Presenting “ambiguous Venice” as the “half fairy tale, half snare” described by Thomas Mann, and with musical direction by the conductor who not only worked on the piece with the composer but gave its first performance, this production of Death in Venice is unmissable.
Britten knew that this was to be his final opera, and as well as being a testament to “everything that Peter and I have stood for,” it was his last chance to create a major role for Pears. Inevitably, any tenor taking it on faces comparison with him and with great successors such as Anthony Rolfe Johnson: Paul Nilon was at that level in every way. He suggested Aschenbach’s fastidiousness, his quest for “Lofty purity” and his anguished realization of what has happened to him at the Lido, in singing of mesmerizing clarity and power of expression. Above all, Nilon was able to show what Ian Bostridge has called “…the perilous dignity of the acclaimed artist” both in his first act statements about his art and his final, shattering moments.
He was surrounded by a fine cast, with William Dazeley in outstanding voice as an unctuous Hotel manager, ominous Gondolier and obsequious Barber amongst his many roles. Tom Verney’s elegant counter-tenor sounded a little on the dry side for Apollo although his assumption of the part was persuasive, and Joshua Owen Mills and Henry Manning both gave confident and stylish performances as the Hotel Porter and English Clerk respectively.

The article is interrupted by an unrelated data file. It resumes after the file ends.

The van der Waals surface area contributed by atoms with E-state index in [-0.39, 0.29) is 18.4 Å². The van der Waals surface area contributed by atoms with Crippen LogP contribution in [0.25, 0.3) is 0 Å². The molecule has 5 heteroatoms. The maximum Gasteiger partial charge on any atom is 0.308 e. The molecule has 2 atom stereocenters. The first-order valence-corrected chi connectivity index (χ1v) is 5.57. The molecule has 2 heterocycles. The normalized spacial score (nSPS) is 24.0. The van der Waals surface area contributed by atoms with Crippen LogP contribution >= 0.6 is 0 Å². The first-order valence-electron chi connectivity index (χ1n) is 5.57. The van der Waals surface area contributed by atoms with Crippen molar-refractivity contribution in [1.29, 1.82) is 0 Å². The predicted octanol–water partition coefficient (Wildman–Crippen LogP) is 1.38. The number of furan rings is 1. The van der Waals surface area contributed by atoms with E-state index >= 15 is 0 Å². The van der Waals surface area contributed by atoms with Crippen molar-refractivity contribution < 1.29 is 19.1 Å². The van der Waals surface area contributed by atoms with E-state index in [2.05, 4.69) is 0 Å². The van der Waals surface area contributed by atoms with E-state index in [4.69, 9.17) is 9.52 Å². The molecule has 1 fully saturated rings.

Paul Curran’s production, with muted, delicate designs by Kevin Knight and evocative lighting by Bruno Poet, avoids the danger of too ‘Southwold’ a feel in its depiction of the Lido, and gives us hints of the incomparable city and what Thomas Mann called “that landing-place that takes the breath away.” It’s a vision which focuses very firmly on the central character, emphasizing his solitary nature and his ‘otherness’ from his fellow guests, with particularly marked distinctions between the seemingly impenetrable family around Tadzio, and Aschenbach’s tortured, isolated artist. The tight division of the city into its sestieri was perhaps the inspiration for the gauzy white curtains which are used to conceal or reveal the sections of the narrative, but they often proved a distraction in use.
The choreography by Andreas Heise was often stunning, and performed by an exceptional group of dancers, with Celestin Boutin’s athletic Tadzio and Georgie Rose Connelly’s lithe Governess especially eye-catching. The “Strolling Players” scene had a bit more to it of the ‘Venice’ in Las Vegas than the real thing, but it was colourfully entertaining and the ideal contrast to the inner turmoil going on in Aschenbach’s mind.
The Garsington Opera Orchestra provided inspired playing under Steuart Bedford, as alive to every nuance of the score as you would expect. The Percussion section and the Harp (Sue Blair) gave particular pleasure, and the music’s combination of intimacy and grandeur was superbly conveyed. In a letter to Pears, Britten asked the tenor “What have I done to deserve such an artist and man to write for?” and received the reply “…it is you who have given me everything, right up to this great Aschenbach… I am here as your mouthpiece and I live in your music.” Steuart Bedford’s mastery of Britten’s score and Paul Nilon’s singing are fitting tributes to the composer and the creator of the central role of Death in Venice.